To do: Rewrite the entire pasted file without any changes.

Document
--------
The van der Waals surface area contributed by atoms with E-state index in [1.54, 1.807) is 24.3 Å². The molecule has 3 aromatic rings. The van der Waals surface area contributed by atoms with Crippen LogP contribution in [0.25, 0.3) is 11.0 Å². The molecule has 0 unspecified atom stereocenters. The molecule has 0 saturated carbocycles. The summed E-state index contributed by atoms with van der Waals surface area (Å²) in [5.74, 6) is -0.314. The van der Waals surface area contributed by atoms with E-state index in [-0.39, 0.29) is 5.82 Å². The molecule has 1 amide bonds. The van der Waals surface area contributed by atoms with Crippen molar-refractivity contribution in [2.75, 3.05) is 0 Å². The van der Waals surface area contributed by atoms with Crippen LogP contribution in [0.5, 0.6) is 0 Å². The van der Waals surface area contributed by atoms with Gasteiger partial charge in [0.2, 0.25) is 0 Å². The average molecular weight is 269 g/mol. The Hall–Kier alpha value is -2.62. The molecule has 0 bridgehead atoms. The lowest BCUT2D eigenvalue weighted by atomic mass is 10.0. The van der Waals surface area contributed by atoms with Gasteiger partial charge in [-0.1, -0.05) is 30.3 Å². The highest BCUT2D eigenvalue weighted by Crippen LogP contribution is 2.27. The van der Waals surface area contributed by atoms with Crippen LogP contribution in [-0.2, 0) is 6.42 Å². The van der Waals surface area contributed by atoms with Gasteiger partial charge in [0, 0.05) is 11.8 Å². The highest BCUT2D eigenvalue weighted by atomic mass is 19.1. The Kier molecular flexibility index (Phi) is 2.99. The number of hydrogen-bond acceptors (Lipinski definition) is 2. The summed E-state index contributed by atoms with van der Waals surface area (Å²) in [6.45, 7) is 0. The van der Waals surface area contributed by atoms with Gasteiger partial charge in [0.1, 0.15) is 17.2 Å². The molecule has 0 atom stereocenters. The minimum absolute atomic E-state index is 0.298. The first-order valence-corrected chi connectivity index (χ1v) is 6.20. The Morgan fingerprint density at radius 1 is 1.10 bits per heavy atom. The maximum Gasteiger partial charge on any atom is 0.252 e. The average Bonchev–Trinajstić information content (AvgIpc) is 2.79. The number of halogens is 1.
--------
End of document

The van der Waals surface area contributed by atoms with E-state index in [1.54, 1.807) is 24.3 Å². The molecule has 3 aromatic rings. The van der Waals surface area contributed by atoms with Crippen LogP contribution in [0.25, 0.3) is 11.0 Å². The molecule has 0 unspecified atom stereocenters. The molecule has 0 saturated carbocycles. The summed E-state index contributed by atoms with van der Waals surface area (Å²) in [5.74, 6) is -0.314. The van der Waals surface area contributed by atoms with E-state index in [-0.39, 0.29) is 5.82 Å². The molecule has 1 amide bonds. The van der Waals surface area contributed by atoms with Crippen molar-refractivity contribution in [2.75, 3.05) is 0 Å². The van der Waals surface area contributed by atoms with Crippen LogP contribution in [0.5, 0.6) is 0 Å². The van der Waals surface area contributed by atoms with Gasteiger partial charge in [0.2, 0.25) is 0 Å². The average molecular weight is 269 g/mol. The Hall–Kier alpha value is -2.62. The molecule has 0 bridgehead atoms. The lowest BCUT2D eigenvalue weighted by atomic mass is 10.0. The van der Waals surface area contributed by atoms with Gasteiger partial charge in [-0.1, -0.05) is 30.3 Å². The highest BCUT2D eigenvalue weighted by Crippen LogP contribution is 2.27. The van der Waals surface area contributed by atoms with Crippen LogP contribution in [-0.2, 0) is 6.42 Å². The van der Waals surface area contributed by atoms with Gasteiger partial charge in [0, 0.05) is 11.8 Å². The highest BCUT2D eigenvalue weighted by atomic mass is 19.1. The Kier molecular flexibility index (Phi) is 2.99. The number of hydrogen-bond acceptors (Lipinski definition) is 2. The summed E-state index contributed by atoms with van der Waals surface area (Å²) in [6.45, 7) is 0. The van der Waals surface area contributed by atoms with Gasteiger partial charge in [0.1, 0.15) is 17.2 Å². The molecule has 0 atom stereocenters. The minimum absolute atomic E-state index is 0.298. The first-order valence-corrected chi connectivity index (χ1v) is 6.20. The Morgan fingerprint density at radius 1 is 1.10 bits per heavy atom. The maximum Gasteiger partial charge on any atom is 0.252 e. The average Bonchev–Trinajstić information content (AvgIpc) is 2.79. The number of halogens is 1.